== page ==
Saturday, June 13, 2015

The Martian by Andy Weir



From Amazon.com:

Six days ago, astronaut Mark Watney became one of the first people to walk on Mars. 
Now, he's sure he'll be the first person to die there.
After a dust storm nearly kills him and forces his crew to evacuate while thinking him dead, Mark finds himself stranded and completely alone with no way to even signal Earth that he’s alive—and even if he could get word out, his supplies would be gone long before a rescue could arrive. 
Chances are, though, he won't have time to starve to death. The damaged machinery, unforgiving environment, or plain-old "human error" are much more likely to kill him first. 
But Mark isn't ready to give up yet. Drawing on his ingenuity, his engineering skills—and a relentless, dogged refusal to quit—he steadfastly confronts one seemingly insurmountable obstacle after the next. Will his resourcefulness be enough to overcome the impossible odds against him?
Plot summary in a nutshell? Castaway on Mars.

I finally managed to track down Andy Weir's The Martian at my local library. I picked this book up a few times at the bookstore, but I just wasn't sure if I was willing to pay for a book that may or may not be too jargon filled. While I was at the library on Thursday evening, I decided to see if their copy was available. The regular copy wasn't, but there was a large print edition, so I scooped it up.

Though I enjoyed the book, I kept seeing cinematic intent behind every plot move. And, yes, it is being made into a movie. It was a fun read and good escapism, though, so if you are looking for an exciting summer read, this one might be for you. Personally, I love survival stories, so, even though I see the dollar signs for the movie version, I still had a good experience with it.

This book is a relatively fast read. Yes, there is a lot of "science speak" in it (obviously...it is SciFi), but I didn't find it hard to understand or disruptive to my reading experience. On Goodreads, I gave it a 3/5 stars, only for predictability. But that being said, it didn't ruin my fun, and I am still glad I decided to read it.

Thursday, June 11, 2015

The Beginning of Everything by Robyn Schneider


From Amazon:


Robyn Schneider's The Beginning of Everything is a witty and heart-wrenching teen novel that will appeal to fans of books by John Green and Ned Vizzini, novels such as The Perks of Being a Wallflower, and classics like The Great Gatsby and The Catcher in the Rye.
Varsity tennis captain, Ezra Faulkner, was supposed to be homecoming king, but that was before—before his girlfriend cheated on him, before a car accident shattered his leg, and before he fell in love with unpredictable new girl Cassidy Thorpe.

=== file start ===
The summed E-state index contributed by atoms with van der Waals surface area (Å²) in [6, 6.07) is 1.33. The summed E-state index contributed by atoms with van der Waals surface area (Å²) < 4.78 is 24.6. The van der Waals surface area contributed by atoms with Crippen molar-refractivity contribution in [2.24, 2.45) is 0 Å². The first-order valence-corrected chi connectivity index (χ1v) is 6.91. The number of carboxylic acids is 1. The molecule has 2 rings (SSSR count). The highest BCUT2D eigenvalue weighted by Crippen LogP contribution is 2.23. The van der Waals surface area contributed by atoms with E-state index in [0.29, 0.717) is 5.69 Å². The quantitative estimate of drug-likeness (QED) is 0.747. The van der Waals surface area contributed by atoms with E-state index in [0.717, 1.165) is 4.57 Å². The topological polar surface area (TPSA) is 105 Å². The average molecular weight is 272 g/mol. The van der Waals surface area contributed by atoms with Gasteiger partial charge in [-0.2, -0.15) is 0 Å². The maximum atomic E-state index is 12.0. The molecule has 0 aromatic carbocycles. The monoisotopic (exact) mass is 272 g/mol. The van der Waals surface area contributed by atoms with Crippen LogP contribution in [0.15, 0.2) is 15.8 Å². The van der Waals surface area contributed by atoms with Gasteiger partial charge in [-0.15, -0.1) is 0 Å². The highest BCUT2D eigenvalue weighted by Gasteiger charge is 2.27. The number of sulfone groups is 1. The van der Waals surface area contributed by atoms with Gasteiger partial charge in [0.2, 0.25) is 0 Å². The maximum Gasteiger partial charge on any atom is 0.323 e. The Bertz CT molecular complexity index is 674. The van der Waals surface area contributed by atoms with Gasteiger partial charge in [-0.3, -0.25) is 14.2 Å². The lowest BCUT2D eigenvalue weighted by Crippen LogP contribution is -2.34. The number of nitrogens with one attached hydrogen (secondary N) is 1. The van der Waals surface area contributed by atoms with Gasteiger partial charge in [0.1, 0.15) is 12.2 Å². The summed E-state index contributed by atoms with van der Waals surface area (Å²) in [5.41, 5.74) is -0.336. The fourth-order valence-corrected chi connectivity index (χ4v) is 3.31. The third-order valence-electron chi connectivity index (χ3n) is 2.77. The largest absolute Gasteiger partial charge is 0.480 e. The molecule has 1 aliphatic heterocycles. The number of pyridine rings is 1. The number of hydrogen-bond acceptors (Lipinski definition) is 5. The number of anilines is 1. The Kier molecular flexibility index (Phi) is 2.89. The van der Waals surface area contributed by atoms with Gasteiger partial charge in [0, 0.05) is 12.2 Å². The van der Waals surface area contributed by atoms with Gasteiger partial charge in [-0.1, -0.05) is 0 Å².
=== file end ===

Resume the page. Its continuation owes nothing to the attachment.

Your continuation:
As Kirkus Reviews said in a starred review, "Schneider takes familiar stereotypes and infuses them with plenty of depth. Here are teens who could easily trade barbs and double entendres with the characters that fill John Green's novels."
Funny, smart, and including everything from flash mobs to blanket forts to a poodle who just might be the reincarnation of Jay Gatsby, The Beginning of Everything is a refreshing contemporary twist on the classic coming-of-age novel—a heart-wrenching story about how difficult it is to play the part that people expect, and how new beginnings can stem from abrupt and tragic endings.

I finished reading The Beginning of Everything by Robyn Schneider, and I really enjoyed it. The story follows Ezra Faulkner and his relationship with himself. Notice I did not say with a girl. Yes, yes. There is a romantic relationship in the story between Ezra and and a girl named Cassidy, and at first glance, you would say that the story follows Ezra's and Cassidy's relationship. But in the end, it is really about Ezra coming to know who he is and what he wants out of life. Really, it is a story about authenticity and living an authentic life.

Also, and this is no small thing: This is the first novel I've ever read that contains a geocaching scene. :)

I found this to be an easy, smooth reading experience. I loved the humor and how Schneider captures the various crowds of students at Ezra's high school. I enjoyed the humor, too. In some ways, though the story moved quickly and there was enough tension to keep you interested, this was a quiet read. I really enjoyed it and look forward to reading Schneider's next novel.

Wednesday, June 10, 2015

Waiting on Wednesday...


Hosted by:  Breaking the Spine

I absolutely cannot wait for this book to come out!! I have had it on my wishlist forever!! 


From Amazon...


From a ferociously talented writer, praised as “the fire, in my opinion. And the light," by Junot Diaz, comes a blazing portrait of one woman’s rise from courtesan to world-renowned diva.